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International rights group urges Kenyan government to ensure peaceful and fair elections
Minority Rights Group International
28 February 2013
 
As Kenya goes to the polls on Monday to elect a new government, Minority Rights Group International (MRG) calls on the Kenyan authorities to ensure that the elections are conducted peacefully and in full accordance with international standards. This is vital in order to ensure that members of all communities feel they have a say in the country's future.
 
‘This is an exciting moment for Kenya, since the country stands at a crossroads. A lot of effort has gone into ensuring that the ghosts of the 2007 post-election violence have been exorcised. Now, the government has to commit to a fair and peaceful election,’ says Jolly Kemigabo, MRG’s Africa Office Manager.
 
An orderly election process is vital in order to ensure that members of the country’s minority and indigenous communities feel able to take part. According to Wilson Kipkazi, Programme Coordinator at the Endorois Welfare Council, a Kenyan community organization, until the passage of the 2010 Constitution, minorities and indigenous peoples were largely excluded from political processes and public affairs.
 
‘The stakes are particularly high for minorities in this election given that the Constitution grants juridical recognition to marginalized communities for the first time. The next administration will have the task of translating the ambitious aspirations contained in the new Constitution into reality,’ says Kipkazi.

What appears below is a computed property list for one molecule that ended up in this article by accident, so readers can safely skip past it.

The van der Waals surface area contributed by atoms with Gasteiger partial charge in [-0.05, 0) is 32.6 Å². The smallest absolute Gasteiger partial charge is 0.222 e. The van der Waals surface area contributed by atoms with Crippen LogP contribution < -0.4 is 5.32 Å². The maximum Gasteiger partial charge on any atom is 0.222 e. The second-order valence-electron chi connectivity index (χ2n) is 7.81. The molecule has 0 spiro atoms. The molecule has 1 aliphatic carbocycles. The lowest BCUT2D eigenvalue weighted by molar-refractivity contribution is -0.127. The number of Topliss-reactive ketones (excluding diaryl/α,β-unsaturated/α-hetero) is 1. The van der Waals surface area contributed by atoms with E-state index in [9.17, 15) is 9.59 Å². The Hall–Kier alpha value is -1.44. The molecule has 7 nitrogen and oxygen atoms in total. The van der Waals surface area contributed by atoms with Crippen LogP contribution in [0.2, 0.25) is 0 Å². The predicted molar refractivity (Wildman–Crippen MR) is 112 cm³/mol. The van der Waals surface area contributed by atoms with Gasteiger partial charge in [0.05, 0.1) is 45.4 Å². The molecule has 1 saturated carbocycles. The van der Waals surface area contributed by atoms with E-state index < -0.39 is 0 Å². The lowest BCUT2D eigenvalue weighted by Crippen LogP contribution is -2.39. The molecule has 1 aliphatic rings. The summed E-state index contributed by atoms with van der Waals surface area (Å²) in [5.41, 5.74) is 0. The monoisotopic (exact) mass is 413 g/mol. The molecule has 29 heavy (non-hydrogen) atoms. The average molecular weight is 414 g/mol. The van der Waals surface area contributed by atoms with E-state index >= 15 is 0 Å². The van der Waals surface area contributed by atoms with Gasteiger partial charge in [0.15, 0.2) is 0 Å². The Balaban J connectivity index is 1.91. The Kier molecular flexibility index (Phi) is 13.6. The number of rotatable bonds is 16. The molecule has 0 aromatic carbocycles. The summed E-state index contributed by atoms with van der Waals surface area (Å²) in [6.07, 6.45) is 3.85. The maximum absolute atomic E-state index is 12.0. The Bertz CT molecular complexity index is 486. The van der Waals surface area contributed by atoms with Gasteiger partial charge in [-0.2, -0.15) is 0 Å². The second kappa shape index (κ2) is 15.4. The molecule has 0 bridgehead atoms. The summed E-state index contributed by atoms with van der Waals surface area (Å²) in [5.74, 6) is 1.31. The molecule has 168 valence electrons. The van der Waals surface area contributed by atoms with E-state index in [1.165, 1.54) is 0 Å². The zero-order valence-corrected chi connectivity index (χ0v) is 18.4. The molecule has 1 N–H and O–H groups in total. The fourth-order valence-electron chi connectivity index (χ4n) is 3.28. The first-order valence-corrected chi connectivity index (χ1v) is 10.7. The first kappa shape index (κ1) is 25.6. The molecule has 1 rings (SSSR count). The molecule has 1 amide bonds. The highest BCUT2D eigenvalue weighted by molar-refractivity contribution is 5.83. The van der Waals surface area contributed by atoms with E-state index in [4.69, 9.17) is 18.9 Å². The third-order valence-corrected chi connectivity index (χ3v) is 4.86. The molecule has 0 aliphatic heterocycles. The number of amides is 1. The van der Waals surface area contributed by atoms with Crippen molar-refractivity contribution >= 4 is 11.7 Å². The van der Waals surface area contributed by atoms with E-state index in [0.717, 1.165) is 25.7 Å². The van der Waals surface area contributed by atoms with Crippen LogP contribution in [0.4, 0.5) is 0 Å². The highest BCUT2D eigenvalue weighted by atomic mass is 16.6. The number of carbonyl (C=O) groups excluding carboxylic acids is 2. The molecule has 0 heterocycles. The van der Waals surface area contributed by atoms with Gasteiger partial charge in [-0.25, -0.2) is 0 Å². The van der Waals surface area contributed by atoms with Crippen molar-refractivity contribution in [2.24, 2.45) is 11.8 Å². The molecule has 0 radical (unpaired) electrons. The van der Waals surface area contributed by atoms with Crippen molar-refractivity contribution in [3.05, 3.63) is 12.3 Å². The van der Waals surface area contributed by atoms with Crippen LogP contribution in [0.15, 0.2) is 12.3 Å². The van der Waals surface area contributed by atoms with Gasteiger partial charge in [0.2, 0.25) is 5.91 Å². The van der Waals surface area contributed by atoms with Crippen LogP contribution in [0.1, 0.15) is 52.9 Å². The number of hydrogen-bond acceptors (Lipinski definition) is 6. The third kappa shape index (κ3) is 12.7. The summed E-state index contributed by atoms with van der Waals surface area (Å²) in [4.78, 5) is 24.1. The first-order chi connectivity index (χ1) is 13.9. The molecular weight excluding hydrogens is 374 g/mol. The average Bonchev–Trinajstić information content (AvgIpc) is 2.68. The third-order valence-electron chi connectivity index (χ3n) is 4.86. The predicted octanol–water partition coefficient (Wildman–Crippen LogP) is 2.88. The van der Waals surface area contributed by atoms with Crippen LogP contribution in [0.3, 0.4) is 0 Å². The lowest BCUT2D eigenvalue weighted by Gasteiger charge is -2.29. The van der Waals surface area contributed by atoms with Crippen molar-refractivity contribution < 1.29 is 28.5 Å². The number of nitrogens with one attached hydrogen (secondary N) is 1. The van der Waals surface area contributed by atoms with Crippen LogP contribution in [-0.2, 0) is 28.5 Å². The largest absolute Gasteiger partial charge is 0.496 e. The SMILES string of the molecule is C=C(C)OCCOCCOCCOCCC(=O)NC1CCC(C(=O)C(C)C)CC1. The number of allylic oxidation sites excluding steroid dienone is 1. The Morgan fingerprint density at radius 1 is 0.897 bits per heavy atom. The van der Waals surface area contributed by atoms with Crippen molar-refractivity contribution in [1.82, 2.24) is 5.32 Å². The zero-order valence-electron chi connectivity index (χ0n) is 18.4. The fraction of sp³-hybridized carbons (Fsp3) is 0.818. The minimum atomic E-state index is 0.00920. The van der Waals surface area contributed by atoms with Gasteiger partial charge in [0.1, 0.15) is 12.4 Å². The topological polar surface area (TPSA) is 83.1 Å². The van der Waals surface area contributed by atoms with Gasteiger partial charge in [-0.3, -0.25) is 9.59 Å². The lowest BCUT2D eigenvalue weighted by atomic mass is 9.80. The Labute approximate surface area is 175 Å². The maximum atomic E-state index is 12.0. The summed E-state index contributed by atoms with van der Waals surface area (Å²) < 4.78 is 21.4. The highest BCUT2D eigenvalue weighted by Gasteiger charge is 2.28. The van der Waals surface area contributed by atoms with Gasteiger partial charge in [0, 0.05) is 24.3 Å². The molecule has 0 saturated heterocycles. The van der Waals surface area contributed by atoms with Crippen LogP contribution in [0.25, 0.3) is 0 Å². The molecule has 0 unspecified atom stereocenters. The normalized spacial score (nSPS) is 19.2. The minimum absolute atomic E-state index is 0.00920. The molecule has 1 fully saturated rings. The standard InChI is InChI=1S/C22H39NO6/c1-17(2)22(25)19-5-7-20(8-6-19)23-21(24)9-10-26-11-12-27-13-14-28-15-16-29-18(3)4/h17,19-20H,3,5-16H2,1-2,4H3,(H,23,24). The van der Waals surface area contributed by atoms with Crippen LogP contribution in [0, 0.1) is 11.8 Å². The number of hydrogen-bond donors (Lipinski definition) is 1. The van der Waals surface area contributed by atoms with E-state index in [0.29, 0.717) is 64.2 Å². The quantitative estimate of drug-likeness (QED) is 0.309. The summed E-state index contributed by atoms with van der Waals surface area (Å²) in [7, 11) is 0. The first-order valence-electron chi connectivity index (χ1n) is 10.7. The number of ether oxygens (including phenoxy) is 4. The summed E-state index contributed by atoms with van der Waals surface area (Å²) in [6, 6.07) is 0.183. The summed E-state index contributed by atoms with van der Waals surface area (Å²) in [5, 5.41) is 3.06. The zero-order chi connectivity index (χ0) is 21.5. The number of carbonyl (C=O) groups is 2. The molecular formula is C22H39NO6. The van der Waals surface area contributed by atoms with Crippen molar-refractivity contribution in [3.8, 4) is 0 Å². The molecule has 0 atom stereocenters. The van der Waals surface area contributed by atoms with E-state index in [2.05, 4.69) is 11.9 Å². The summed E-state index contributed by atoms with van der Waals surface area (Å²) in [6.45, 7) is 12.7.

MRG says in a recent report, Taking diversity seriously: minorities and political participation in Kenya, that legal recognition will not improve the situation for minorities unless appropriate legislative and regulatory regimes, as well as development programmes are put in place.
 
‘An orderly and fair election will only be a necessary first step,’ continues Kemigabo. ‘As MRG’s research has shown, last year’s violence was a grim reminder of the need to resolve the thorny issue of historical and institutionalized marginalization that has divided Kenya along dangerous ethnic fault lines.’
 
Late last year, Kenya saw an escalation in violence particularly in the volatile coastal and Rift Valley regions. For instance, in September 2012, the country made headlines when two northern region ethnic groups, the settled Pokomo farmers and the semi-nomadic Orma pastoralists, clashed and sparked a humanitarian crisis.
 
MRG has consistently called for the active involvement of Kenya’s minority and indigenous communities in the political and development processes of the country. This is vital in order to stave off ethnic and religious tensions that would throw Kenya back into a state of insecurity. (…)
 
 

 

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